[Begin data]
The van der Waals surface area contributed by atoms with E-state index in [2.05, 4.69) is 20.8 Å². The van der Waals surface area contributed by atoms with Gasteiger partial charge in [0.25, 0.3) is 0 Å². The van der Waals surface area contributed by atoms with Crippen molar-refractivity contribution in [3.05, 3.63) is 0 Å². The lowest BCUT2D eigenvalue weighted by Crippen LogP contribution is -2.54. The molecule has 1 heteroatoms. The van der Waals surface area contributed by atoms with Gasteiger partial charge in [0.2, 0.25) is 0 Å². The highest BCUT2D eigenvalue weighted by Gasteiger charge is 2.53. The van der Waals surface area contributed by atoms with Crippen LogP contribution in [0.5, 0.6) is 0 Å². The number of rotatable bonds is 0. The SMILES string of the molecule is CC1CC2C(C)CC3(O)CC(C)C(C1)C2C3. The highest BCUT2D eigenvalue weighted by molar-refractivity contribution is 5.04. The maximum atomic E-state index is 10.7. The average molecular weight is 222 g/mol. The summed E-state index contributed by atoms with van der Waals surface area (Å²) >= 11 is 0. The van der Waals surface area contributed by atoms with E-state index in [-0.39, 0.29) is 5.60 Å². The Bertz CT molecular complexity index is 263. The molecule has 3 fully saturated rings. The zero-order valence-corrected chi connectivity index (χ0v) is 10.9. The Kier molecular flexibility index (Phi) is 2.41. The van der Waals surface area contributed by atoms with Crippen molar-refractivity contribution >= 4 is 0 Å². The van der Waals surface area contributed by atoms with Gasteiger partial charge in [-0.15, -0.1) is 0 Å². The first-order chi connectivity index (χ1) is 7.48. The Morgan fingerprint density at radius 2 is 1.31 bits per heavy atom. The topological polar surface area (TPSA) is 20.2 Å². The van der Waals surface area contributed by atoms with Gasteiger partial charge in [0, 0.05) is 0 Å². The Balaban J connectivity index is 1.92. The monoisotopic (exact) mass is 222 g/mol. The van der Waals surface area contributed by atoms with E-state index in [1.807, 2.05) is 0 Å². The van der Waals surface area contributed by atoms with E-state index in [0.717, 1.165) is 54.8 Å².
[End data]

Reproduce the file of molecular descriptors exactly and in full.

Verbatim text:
The van der Waals surface area contributed by atoms with E-state index in [2.05, 4.69) is 20.8 Å². The van der Waals surface area contributed by atoms with Gasteiger partial charge in [0.25, 0.3) is 0 Å². The van der Waals surface area contributed by atoms with Crippen molar-refractivity contribution in [3.05, 3.63) is 0 Å². The lowest BCUT2D eigenvalue weighted by Crippen LogP contribution is -2.54. The molecule has 1 heteroatoms. The van der Waals surface area contributed by atoms with Gasteiger partial charge in [0.2, 0.25) is 0 Å². The highest BCUT2D eigenvalue weighted by Gasteiger charge is 2.53. The van der Waals surface area contributed by atoms with Crippen LogP contribution in [0.5, 0.6) is 0 Å². The number of rotatable bonds is 0. The SMILES string of the molecule is CC1CC2C(C)CC3(O)CC(C)C(C1)C2C3. The highest BCUT2D eigenvalue weighted by molar-refractivity contribution is 5.04. The maximum atomic E-state index is 10.7. The average molecular weight is 222 g/mol. The summed E-state index contributed by atoms with van der Waals surface area (Å²) >= 11 is 0. The van der Waals surface area contributed by atoms with E-state index in [-0.39, 0.29) is 5.60 Å². The Bertz CT molecular complexity index is 263. The molecule has 3 fully saturated rings. The zero-order valence-corrected chi connectivity index (χ0v) is 10.9. The Kier molecular flexibility index (Phi) is 2.41. The van der Waals surface area contributed by atoms with Crippen molar-refractivity contribution >= 4 is 0 Å². The van der Waals surface area contributed by atoms with Gasteiger partial charge in [-0.15, -0.1) is 0 Å². The first-order chi connectivity index (χ1) is 7.48. The Morgan fingerprint density at radius 2 is 1.31 bits per heavy atom. The topological polar surface area (TPSA) is 20.2 Å². The van der Waals surface area contributed by atoms with Gasteiger partial charge in [0, 0.05) is 0 Å². The Balaban J connectivity index is 1.92. The monoisotopic (exact) mass is 222 g/mol. The van der Waals surface area contributed by atoms with E-state index in [1.807, 2.05) is 0 Å². The van der Waals surface area contributed by atoms with E-state index in [0.717, 1.165) is 54.8 Å².